Henry James; Novels from Interim Period Are Less Well Known, Very English
Byline: Merle Rubin, SPECIAL TO THE WASHINGTON TIMES
There's no disputing that Henry James is one of our great American writers, unless, of course, you have a quarrel with the idea of greatness itself or you take issue with the convention of classifying as "American" a writer so enamored of and immersed in English literature and culture.
But although it would be misleading to pretend there are no real differences between English and American literature (could an English writer have given us "Song of Myself" or "The Adventures of Huckleberry Finn"? Could an American have written "Pride and Prejudice" or "Barchester Towers"?), there are any number of cases that testify to the confluence and mutual influencing of these two closely entangled streams.English and American writers have long intrigued and affected one another. Think of D.H. Lawrence's fascination with Walt Whitman, or Martin Amis' esteem for Saul Bellow. Anthologists have puzzled over how to classify the American-born T.S. Eliot, who like Henry James, went to live in England and became a British citizen. And what of W.H. Auden, Christopher Isherwood, and Thom Gunn, Englishmen all, who became Americans?
And then, of course, there's Henry James, who famously lamented his native country's lack of castles, but who also gave us some of the most searching, sympathetic, and brilliant portraits of that superb new addition to the human race, the independent-minded, free-spirited, noble-hearted American Girl.
James is a particularly pertinent example of this fruitful process of hybridization, because so much of his work examines what happens at the border regions, where denizens of Old World and New World meet. This theme is already in place in his first important short story "A Passionate Pilgrim" (1871), and it continues to resound in "The American" (1877), "The Europeans" (1878), "Daisy Miller" (1879), and what is arguably his best - and certainly his most readable - novel: "The Portrait of a Lady" (1881).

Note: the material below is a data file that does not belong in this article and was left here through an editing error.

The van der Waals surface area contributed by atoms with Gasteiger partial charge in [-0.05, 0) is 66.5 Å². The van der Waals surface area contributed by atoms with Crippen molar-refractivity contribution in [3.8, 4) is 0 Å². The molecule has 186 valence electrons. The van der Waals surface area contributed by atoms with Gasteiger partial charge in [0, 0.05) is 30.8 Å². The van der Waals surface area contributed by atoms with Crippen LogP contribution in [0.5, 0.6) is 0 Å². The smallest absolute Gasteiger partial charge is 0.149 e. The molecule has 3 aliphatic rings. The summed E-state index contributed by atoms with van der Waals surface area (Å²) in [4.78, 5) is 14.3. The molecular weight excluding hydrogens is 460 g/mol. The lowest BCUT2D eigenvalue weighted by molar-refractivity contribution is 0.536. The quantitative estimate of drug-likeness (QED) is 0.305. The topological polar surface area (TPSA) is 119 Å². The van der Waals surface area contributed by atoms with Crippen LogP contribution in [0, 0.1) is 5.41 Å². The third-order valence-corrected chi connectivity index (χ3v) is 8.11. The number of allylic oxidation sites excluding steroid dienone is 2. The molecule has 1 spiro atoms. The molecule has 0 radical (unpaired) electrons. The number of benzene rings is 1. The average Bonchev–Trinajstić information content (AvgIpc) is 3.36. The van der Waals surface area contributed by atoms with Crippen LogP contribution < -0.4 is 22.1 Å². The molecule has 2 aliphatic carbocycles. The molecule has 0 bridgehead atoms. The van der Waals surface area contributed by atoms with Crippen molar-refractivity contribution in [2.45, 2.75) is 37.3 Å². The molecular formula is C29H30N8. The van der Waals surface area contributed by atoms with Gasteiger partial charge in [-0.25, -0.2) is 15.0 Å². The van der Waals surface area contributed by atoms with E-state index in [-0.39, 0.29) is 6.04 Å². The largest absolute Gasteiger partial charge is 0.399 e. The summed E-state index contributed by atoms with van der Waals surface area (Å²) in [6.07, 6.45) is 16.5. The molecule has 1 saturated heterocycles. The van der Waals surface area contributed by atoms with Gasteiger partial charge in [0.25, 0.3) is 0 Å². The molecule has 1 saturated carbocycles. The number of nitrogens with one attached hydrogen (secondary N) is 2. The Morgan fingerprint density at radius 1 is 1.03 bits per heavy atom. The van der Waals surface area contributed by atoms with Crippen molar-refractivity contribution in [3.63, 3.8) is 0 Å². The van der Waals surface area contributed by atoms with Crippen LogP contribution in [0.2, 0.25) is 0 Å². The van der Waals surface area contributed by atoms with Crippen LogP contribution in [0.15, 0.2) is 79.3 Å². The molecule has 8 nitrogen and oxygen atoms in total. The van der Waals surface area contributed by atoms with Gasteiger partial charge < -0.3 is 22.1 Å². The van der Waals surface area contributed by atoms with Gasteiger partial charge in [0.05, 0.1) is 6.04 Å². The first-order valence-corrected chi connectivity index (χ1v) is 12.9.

It is also true that the master's late, exquisitely subtle and profound works - "The Wings of the Dove" (1902), "The Ambassadors" (1903) and "The Golden Bowl" (1904) - draw some of their preternatural power from James' ability to portray the nuances of relationships among American and European characters.
Over the course of his life (1843-1916), James wrote a vast amount of fiction (not to mention essays, travel writing, letters, and a notoriously unsuccessful stage play), a good deal of which has been finding its way into volume upon volume of the admirable Library of America series. This latest addition gives us four novels dating from the years 1896-1899, the period following James's notoriously unsuccessful attempt to establish himself as a playwright for the London theater.
Unlike many of his earlier novels - and also unlike the three late masterpieces that would crown his career - the four novels from these interim years all feature exclusively English characters, as if to demonstrate the success of his immersion in the social and cultural milieu of his adopted country.
The oddest of the four, certainly, is "The Other House" (1896), which is based on material that James had originally intended to use as a play. And indeed, even as a novel, it remains a strikingly stagy work, setting up a rather improbable situation (a seriously ill woman makes her husband promise never to remarry and he feels honor-bound to adhere to his promise after she dies), then delivering a deliberately shocking development in the form of a vile and violent crime.
The characters, as always, are portrayed in great detail, and are much given to launching into lengthy analyses of themselves and one another. Yet when one of them commits the shocking crime, it is never made quite clear what pushed the wrongdoer so far over the edge - or, at any rate, the reasons given are not convincing. Nor do we know what we are expected to make of the other characters' strangely muted reactions. …